Tuesday, October 16, 2007

The endurance of film noir - continuing influence of dark, brooding film style on modern motion pictures

To these films I would like to add some films I have watched recently for the first time: The Good German, Call Northside 777, Panic in the Streets, Jack Palance's first film!

There was a time not too long ago when film noir (literally, "dark film") was an arcane term found in cinema studies textbooks. To use it in front of a lay audience meant risking a sneer. The expression was one of those snooty French ideas that intellectuals refused to translate into plain English. Today, MGM/UA, Warners, and other home video outlets release "film noir classics" to a public apparently not displeased anymore to be confronted with highbrow French terminology. More important, film noir more or less has entered the popular lexicon of the reasonably educated moviegoer. TV commercials make all sorts of noir allusions, and the term itself is a journalistic descriptive adjective. Film noir endures not only as a style and a genre (it is both) from yesteryear, but continues to influence contemporary moviemaking.

Film noir generally is recognized to be a certain style that influenced primarily the crime movies of the 1940s and 1950s. These black-and-white motion pictures--with their high-contrast shadows, lonely protagonists on empty and foreboding city streets, off-kilter camera angles, and often psychopathic personalities--were seen as characteristic of World War II and postwar anxieties. The examples are plentiful: "The Big Sleep," "In a Lonely Place," "The Big Heat," "White Heat," "Kiss of Death," "Double Indemnity," and "Kiss Me Deadly" are just a few of the more outstanding examples.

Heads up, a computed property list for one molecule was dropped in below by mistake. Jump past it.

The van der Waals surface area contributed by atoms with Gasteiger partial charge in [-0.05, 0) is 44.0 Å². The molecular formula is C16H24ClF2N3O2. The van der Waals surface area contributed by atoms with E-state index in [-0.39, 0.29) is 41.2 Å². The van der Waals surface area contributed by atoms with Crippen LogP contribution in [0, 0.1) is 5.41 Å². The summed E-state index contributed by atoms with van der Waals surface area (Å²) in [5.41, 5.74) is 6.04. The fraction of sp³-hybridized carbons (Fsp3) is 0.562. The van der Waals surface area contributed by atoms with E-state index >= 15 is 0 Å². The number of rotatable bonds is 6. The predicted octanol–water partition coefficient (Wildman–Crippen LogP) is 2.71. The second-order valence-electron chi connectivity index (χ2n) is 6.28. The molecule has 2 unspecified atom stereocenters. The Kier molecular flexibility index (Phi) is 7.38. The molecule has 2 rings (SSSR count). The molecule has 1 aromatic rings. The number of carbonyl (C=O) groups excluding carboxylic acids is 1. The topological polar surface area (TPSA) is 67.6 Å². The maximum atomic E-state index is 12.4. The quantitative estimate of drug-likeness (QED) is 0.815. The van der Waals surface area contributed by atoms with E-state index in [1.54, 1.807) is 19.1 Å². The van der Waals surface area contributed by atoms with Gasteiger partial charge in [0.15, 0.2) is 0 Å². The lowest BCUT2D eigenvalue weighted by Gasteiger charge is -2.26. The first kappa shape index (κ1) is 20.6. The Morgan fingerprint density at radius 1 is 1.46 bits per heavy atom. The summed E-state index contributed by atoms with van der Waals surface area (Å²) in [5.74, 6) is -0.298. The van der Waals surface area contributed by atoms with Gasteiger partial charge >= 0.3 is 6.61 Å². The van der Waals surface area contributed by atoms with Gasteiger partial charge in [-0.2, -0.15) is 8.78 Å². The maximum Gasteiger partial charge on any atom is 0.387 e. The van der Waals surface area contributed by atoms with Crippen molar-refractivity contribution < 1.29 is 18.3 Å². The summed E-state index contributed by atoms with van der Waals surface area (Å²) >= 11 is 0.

Many expatriate German artists such as Fritz Lang helped craft the film noir style. They brought with them the influence of the Expressionist school of art that flourished in post-World War I Weimar Germany before the Nazi takeover. This artistic style, like its noir heir, was characterized by odd camera angles, pervasive paranoia, shadowy nightmare landscapes, and hopelessly lost heroes. German silent movies like "The Student of Prague," "The Cabinet of Dr. Caligari," "Metropolis," and "The Testament of Dr. Mabuse" show the origins of the noir sensibility.

Many students of film noir argue that, just as the Weimar cinema evidenced a feeling of impending doom with its strange stylistics and forlorn protagonists, film noir reflected America's anxieties after the Depression and World War II. Although the U.S. was ascendant in the postwar years, the nuclear age, McCarthyism, and the Cold War gave rise, critics argue, to an anxious undercurrent in the body politic that made film noir popular. Although noir is associated chiefly with the crime film, its style soon saturated horror, sciencefiction, melodrama, and other genres.

Ridley Scott's 1982 science-fiction classic, "Blade Runner," owes as much to noir as to its sci-fi forebears. With its lonely cop Deckard (Harrison Ford in a Humphrey Bogart-like persona) walking dark, mean streets in a city of eternal night and perpetual rain, "Blade Runner" exemplified noir's postmodern incarnations. The film was one of many that proved noir was not a genre confined to a specific period, but, rather, a style that eventually saturated a good deal of the American cinema.